Back in July, Homeland Security Secretary Alejandro Mayorkas testified before the U.S. House Judiciary Committee.
A federal court had recently granted a temporary injunction, in Missouri v. Biden, finding that the Biden administration had violated the First Amendment by coercing social media companies to remove content, related both to elections and the COVID-19 vaccine, that it deemed false and harmful.
The ruling is being appealed to the Supreme Court, which last month temporarily blocked the order. But one committee member wanted to press the advantage.
“What is disinformation?” asked Rep. Mike Johnson, R-La.
“Disinformation is inaccurate information…” Mayorkas began.
“Who determines what’s inaccurate?” Johnson interjected almost immediately. “Who determines what’s false? You understand the problem here?”
Moments later, Mayorkas testified that the Cybersecurity and Infrastructure Security Agency, a unit of DHS whose activities were part of the case, focuses on fighting disinformation from foreign adversaries — speech that would likely enjoy fewer First Amendment protections than speech by Americans.
But Johnson was ready.
“No, sir,” Johnson said. “The court determined you and all of your cohorts made no distinction between domestic speech and foreign speech. So don’t stand there under oath and tell me that you only focused on … foreign actors. That’s not true.”
“I so, so, regret that I’m out of time,” Johnson concluded.
Johnson’s forceful performance lit up right-wing media, burnishing his credentials as a conservative stalwart and a fiercely effective Republican partisan.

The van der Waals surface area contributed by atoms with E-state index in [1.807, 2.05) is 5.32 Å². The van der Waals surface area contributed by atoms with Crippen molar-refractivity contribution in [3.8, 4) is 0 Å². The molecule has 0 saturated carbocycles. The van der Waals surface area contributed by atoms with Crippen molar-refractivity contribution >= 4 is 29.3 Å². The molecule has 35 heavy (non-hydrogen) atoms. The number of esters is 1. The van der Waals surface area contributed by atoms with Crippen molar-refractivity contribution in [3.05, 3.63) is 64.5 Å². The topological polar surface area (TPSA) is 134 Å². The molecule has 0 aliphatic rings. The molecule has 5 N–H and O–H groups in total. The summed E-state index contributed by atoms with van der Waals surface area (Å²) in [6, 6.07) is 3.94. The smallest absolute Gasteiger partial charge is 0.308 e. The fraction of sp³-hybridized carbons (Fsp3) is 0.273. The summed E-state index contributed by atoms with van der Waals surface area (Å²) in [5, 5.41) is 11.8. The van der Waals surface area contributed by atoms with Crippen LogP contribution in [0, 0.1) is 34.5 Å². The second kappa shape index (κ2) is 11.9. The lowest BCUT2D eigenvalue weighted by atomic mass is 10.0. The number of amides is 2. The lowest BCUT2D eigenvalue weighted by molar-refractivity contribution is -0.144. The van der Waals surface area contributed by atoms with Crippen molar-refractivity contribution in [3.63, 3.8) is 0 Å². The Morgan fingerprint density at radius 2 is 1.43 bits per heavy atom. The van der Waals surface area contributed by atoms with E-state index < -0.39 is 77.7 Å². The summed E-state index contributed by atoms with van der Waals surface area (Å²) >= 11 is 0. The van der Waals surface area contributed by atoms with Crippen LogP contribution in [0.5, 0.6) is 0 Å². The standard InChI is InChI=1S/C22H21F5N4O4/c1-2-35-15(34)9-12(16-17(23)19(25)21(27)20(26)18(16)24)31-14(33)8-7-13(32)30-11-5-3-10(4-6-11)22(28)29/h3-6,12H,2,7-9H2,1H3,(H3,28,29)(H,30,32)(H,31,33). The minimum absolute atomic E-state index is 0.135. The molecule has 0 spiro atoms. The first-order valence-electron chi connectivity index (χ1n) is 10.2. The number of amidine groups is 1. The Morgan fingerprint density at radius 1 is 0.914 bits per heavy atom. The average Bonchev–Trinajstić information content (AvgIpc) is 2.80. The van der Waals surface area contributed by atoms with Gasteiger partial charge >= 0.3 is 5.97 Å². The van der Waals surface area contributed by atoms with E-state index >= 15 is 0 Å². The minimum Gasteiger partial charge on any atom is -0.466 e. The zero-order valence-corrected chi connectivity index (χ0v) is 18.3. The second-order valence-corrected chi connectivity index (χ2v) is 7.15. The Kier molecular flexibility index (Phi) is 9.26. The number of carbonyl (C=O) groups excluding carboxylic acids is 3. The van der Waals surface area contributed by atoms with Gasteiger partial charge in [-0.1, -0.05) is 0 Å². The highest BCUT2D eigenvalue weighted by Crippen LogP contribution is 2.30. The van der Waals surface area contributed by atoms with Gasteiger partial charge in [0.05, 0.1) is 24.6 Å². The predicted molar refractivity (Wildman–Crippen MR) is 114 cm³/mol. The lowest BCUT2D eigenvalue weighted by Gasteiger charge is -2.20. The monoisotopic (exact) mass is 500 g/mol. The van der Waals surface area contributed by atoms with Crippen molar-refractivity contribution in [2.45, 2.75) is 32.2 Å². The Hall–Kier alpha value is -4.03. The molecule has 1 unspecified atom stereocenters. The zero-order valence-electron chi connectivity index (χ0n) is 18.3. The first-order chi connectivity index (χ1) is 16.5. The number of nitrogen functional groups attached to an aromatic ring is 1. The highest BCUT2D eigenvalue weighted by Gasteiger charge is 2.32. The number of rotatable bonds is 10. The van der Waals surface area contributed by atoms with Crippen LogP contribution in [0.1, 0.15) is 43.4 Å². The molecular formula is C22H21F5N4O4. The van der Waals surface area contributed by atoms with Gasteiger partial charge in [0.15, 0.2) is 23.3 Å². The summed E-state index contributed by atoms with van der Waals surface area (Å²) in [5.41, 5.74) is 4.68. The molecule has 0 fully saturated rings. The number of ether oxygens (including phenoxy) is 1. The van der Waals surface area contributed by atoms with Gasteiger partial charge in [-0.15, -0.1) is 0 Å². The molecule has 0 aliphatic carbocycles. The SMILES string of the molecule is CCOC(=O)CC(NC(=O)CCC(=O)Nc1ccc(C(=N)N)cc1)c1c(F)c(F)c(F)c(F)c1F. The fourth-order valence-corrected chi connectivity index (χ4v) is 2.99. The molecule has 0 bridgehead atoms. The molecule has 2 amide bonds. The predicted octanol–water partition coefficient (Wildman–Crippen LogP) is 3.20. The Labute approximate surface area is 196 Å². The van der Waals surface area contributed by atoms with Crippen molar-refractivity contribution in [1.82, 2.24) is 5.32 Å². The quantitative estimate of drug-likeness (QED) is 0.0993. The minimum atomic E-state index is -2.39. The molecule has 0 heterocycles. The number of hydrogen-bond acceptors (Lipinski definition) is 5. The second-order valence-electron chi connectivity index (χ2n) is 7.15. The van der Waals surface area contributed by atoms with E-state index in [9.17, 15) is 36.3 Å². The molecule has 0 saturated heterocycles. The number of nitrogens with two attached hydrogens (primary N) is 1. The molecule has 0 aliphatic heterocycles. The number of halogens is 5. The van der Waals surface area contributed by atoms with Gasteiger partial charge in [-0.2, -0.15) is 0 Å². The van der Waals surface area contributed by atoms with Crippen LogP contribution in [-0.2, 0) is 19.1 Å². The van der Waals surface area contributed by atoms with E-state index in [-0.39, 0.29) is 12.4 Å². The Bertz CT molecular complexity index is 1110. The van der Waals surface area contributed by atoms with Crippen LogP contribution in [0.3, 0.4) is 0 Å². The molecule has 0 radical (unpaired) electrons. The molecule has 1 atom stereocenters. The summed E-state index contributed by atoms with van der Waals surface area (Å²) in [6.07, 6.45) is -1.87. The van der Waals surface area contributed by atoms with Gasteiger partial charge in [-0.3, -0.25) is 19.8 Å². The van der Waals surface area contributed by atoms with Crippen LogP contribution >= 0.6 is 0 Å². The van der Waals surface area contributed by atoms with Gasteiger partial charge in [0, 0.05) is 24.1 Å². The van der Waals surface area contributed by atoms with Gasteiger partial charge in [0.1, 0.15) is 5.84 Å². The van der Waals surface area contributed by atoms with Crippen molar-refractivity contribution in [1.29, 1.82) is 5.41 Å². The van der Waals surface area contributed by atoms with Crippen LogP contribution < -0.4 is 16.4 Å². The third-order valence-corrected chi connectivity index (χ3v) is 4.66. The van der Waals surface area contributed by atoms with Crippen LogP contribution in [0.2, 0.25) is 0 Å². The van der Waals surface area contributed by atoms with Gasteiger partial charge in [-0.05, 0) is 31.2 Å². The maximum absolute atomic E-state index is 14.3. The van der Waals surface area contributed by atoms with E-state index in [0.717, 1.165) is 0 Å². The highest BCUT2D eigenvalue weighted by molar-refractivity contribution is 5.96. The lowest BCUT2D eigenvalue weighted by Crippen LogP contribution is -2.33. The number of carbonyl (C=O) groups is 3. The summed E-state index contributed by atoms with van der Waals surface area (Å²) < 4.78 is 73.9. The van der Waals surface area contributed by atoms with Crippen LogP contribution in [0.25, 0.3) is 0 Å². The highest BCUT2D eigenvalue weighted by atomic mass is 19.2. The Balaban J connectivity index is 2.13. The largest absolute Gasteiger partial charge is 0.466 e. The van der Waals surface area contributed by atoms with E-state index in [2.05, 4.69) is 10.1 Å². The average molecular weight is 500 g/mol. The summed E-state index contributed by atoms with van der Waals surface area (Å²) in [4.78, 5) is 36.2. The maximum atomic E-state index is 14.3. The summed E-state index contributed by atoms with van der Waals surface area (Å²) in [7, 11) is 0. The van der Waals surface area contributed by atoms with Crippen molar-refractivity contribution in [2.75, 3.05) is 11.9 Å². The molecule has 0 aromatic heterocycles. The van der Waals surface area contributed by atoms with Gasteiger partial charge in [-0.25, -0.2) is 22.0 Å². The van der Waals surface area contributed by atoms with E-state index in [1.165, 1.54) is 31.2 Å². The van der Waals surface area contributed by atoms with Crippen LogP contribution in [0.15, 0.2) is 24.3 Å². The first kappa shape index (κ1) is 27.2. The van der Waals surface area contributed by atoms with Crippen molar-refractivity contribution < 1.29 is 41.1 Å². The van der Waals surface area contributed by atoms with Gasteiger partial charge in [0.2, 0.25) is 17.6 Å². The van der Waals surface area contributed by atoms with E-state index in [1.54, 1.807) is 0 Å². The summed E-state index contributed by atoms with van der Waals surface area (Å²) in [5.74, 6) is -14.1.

This was hardly the first time that Johnson had put the Biden administration on the defensive over its efforts to fight online disinformation — false or misleading information that is deliberately spread to advance a political or ideological goal. In fact, in recent years, there appear to have been few national issues on which Johnson, who in October was elected by the GOP as speaker of the House, has played a more prominent role.
Johnson’s efforts have largely succeeded. Since 2020, the federal government and social media companies have scaled back their work to counter online disinformation — thanks in part, experts say, to the furious pushback from Johnson and other leading Republicans.
Disinformation specialists increasingly worry that voters in next year’s election may have to contend with a barrage of lies flowing freely online.
“It’s going to be a wild ride,” said Sam Wineburg, a professor at the Stanford Graduate School of Education, who studies how people respond to disinformation. “We are going to see a deluge of misinformation and … a great deal of confusion online.”
A spokesman for the speaker’s office did not respond to a request for comment on the growing concerns about election-related disinformation.
Pulling back on countering disinformation
In 2020, amid a flurry of online lies about both the COVID-19 pandemic and the presidential election, social media companies stepped up their efforts to curb disinformation, including labeling some of President Donald Trump’s tweets as…